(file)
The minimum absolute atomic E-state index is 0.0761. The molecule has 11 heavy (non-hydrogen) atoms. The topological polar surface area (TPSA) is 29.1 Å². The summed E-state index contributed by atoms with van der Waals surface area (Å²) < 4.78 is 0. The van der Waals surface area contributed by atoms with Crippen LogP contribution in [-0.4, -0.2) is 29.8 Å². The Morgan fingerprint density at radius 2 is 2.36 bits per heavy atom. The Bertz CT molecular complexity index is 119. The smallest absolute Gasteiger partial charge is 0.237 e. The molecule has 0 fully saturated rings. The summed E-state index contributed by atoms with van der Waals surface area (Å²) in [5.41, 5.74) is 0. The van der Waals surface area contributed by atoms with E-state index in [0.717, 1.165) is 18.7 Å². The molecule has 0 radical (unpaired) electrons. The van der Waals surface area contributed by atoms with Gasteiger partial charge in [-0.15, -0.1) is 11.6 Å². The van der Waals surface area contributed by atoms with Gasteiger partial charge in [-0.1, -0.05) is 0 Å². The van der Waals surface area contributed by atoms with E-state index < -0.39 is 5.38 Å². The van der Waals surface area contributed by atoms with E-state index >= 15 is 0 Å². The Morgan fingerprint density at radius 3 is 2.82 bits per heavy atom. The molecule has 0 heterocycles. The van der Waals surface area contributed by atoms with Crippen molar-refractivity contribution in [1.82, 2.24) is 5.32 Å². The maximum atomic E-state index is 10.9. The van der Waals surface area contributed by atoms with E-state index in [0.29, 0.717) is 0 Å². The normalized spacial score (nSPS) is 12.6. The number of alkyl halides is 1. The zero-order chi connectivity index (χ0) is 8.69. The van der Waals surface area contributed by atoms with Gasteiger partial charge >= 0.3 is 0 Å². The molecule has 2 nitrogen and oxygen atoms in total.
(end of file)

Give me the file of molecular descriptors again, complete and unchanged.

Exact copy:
The minimum absolute atomic E-state index is 0.0761. The molecule has 11 heavy (non-hydrogen) atoms. The topological polar surface area (TPSA) is 29.1 Å². The summed E-state index contributed by atoms with van der Waals surface area (Å²) < 4.78 is 0. The van der Waals surface area contributed by atoms with Crippen LogP contribution in [-0.4, -0.2) is 29.8 Å². The Morgan fingerprint density at radius 2 is 2.36 bits per heavy atom. The Bertz CT molecular complexity index is 119. The smallest absolute Gasteiger partial charge is 0.237 e. The molecule has 0 fully saturated rings. The summed E-state index contributed by atoms with van der Waals surface area (Å²) in [5.41, 5.74) is 0. The van der Waals surface area contributed by atoms with E-state index in [0.717, 1.165) is 18.7 Å². The molecule has 0 radical (unpaired) electrons. The van der Waals surface area contributed by atoms with Gasteiger partial charge in [-0.15, -0.1) is 11.6 Å². The van der Waals surface area contributed by atoms with Gasteiger partial charge in [-0.1, -0.05) is 0 Å². The van der Waals surface area contributed by atoms with E-state index < -0.39 is 5.38 Å². The van der Waals surface area contributed by atoms with E-state index >= 15 is 0 Å². The Morgan fingerprint density at radius 3 is 2.82 bits per heavy atom. The molecule has 0 heterocycles. The van der Waals surface area contributed by atoms with Crippen molar-refractivity contribution in [1.82, 2.24) is 5.32 Å². The maximum atomic E-state index is 10.9. The van der Waals surface area contributed by atoms with E-state index in [0.29, 0.717) is 0 Å². The normalized spacial score (nSPS) is 12.6. The number of alkyl halides is 1. The zero-order chi connectivity index (χ0) is 8.69. The van der Waals surface area contributed by atoms with Gasteiger partial charge >= 0.3 is 0 Å². The molecule has 2 nitrogen and oxygen atoms in total.